Naomi Osaka became the first player to win her second Grand Slam title after winning the maiden Grand Slam title since American Jennifer Capriati. At 21 years and three months-young, Naomi Osaka became the youngest to become Women’s World No. 1 after Caroline Wozniacki in 2010.
She also became the first-ever Japanese player to win back-to-back Grand Slam titles. Naomi Osaka also became the first woman to win the U.S Open and Australian Open after Kim Clijsters, who achieved the feat in 2010-2011.
Her Father's Daughter
It is interesting to note that whenever Osaka plays in the tournaments, her father never watches her play on courts or else on television. Naomi revealed her father’s unusual nature, “My father always walks around the tournaments’ premises during my matches. He has never watched me play on courts or television.”
Naomi Osaka’s mother Tamaki Osaka is Japanese and father Leonard François hails from Haiti. She holds dual citizenship of being an American as well as Japanese. Osaka’s nature is an epitome of Japanese culture she brings to the world with her kind gestures, unlike other women tennis players. It was best seen after she triumphed over Kvitova. Osaka ran towards the net and bowed to Kvitova in Japanese tradition.
Osaka has a great sense of humour while interacting with media. However, unlike other players, Osaka is very humble in her nature and approach. In her winning speech, Naomi Osaka addressed the crowd, “Hello! Sorry, public speaking isn’t really my strong side. I just hope I can get through this. Huge congrats to Petra! I have always wanted to play you. You are really amazing and I am really honored to have played you in a final of a Grand Slam.”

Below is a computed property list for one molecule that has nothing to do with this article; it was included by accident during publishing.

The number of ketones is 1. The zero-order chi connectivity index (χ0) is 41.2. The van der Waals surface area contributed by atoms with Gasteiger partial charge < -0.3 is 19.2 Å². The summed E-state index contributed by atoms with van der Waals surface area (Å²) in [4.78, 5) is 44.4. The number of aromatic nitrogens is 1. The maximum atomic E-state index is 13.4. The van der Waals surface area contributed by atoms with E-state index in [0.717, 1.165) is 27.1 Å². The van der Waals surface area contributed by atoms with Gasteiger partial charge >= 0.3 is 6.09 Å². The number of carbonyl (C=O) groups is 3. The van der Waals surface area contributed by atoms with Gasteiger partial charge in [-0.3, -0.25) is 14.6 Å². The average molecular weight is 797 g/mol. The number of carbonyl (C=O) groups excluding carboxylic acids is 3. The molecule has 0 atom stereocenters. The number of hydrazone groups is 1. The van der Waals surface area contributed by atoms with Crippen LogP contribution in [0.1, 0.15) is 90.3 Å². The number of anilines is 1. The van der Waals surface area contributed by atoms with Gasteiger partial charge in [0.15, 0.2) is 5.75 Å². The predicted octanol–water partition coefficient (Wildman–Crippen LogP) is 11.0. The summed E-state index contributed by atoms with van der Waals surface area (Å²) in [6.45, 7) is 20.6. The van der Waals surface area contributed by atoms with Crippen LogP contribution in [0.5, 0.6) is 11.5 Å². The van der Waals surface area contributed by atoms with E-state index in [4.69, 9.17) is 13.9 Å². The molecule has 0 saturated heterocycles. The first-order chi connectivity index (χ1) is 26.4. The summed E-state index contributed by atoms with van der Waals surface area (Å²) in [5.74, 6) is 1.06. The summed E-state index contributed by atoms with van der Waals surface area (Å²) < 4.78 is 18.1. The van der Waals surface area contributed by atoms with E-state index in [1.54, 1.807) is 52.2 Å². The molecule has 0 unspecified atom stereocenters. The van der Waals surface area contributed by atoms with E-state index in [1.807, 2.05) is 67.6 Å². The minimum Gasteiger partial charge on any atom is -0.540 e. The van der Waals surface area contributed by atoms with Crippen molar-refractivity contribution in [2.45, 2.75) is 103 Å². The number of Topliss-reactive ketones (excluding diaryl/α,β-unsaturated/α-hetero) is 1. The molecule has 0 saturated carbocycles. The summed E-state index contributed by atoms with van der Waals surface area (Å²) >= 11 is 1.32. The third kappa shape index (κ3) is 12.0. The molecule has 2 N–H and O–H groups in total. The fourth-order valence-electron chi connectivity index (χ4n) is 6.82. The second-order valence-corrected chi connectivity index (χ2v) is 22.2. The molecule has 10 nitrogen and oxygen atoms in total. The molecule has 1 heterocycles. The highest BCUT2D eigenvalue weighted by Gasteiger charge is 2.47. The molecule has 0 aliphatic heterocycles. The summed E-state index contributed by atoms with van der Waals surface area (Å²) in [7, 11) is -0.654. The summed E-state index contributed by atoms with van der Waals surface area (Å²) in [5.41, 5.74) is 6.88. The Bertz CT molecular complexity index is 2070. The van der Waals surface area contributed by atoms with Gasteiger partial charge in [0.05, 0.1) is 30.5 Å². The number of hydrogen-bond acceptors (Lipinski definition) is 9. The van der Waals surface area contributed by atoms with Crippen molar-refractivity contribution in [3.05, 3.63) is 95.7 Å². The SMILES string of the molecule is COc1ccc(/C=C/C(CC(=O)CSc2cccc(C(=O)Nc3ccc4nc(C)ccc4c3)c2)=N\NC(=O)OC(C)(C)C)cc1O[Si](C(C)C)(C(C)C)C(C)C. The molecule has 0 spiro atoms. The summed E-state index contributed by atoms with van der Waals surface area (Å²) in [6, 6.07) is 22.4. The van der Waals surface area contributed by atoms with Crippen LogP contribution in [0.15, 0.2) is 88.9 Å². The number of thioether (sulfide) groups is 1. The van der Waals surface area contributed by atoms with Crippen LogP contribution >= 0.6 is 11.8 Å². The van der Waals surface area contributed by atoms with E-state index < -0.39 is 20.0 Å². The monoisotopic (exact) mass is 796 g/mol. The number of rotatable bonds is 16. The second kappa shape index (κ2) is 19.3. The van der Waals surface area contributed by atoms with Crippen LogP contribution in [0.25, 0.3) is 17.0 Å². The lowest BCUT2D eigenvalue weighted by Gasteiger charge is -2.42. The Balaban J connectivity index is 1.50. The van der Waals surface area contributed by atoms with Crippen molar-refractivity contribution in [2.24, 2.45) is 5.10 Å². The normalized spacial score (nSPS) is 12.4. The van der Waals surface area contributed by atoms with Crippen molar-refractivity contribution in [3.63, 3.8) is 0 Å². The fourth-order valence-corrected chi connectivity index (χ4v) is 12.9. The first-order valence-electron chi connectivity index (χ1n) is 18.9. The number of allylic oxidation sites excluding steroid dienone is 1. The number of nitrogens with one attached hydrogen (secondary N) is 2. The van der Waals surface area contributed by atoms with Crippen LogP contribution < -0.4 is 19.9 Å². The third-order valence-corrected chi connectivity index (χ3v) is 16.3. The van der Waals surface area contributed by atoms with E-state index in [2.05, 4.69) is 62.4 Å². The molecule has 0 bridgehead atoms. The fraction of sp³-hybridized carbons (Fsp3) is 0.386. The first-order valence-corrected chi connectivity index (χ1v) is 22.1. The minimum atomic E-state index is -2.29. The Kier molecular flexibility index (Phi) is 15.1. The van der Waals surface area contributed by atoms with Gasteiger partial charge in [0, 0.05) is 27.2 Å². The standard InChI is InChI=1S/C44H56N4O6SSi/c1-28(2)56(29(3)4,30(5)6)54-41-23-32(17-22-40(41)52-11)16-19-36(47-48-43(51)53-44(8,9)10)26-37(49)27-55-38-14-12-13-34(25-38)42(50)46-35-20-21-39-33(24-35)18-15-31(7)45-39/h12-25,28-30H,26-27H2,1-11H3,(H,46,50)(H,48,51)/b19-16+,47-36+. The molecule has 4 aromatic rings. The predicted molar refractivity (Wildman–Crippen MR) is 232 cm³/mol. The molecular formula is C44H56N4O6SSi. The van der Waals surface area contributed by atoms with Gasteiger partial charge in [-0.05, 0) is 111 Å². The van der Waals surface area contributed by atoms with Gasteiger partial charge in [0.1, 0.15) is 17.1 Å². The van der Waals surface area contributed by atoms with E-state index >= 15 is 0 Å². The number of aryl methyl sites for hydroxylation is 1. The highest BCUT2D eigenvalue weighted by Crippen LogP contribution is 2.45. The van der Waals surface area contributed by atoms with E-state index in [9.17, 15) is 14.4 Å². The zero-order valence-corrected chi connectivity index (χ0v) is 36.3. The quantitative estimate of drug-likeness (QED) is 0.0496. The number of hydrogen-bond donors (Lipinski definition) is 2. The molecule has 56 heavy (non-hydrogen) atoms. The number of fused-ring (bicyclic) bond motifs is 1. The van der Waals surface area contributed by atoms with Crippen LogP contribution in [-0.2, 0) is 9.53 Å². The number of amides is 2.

She then thanked her team saying, “Thanks to my team. I really don’t think I would have made it through this week, without you guys. I read notes before this, but I still forgot the rest of what I was supposed to say.” She got a thunderous applause from the crowd with a standing ovation for her huge success
Naomi Osaka was born on the 16th of October 1997 in Chuo-ku, Osaka, Japan. Father Leonard ‘San’ Francois is from Haiti. Her mother Tamaki Osaka is from Japan. Naomi has an elder sister named Mari Osaka, who is also a professional tennis player.
When Naomi was just a three-year-toddler, her family had moved to United States. They are currently living in Florida. Naomi graduated from Elmont Alden Terrace Primary and Broward Virtual High School. She practiced at the Harold Solomon Institute (Florida Tennis SBT Academy), ProWorld Tennis Academy.
Naomi Osaka represents Japan instead of America. The main reason being that as a young player, the USTA – United States Tennis Association showed very little interest towards her future prospects. When Naomi was 16, the USTA offered her the opportunity to train at their national training center in Boca Raton. Naomi declined the offer.
Osaka’s parents took a conscious decision that Mari and Naomi will represent Japan. They had disclosed years ago, “We made the decision that Naomi would represent Japan at an early age. She was born in Osaka and was brought up in a household of Japanese and Haitian culture. Quite simply, Naomi and her sister Mari have always felt Japanese, so that was our only rationale. It was never a financially motivated decision nor were ever swayed either way by any national federations.”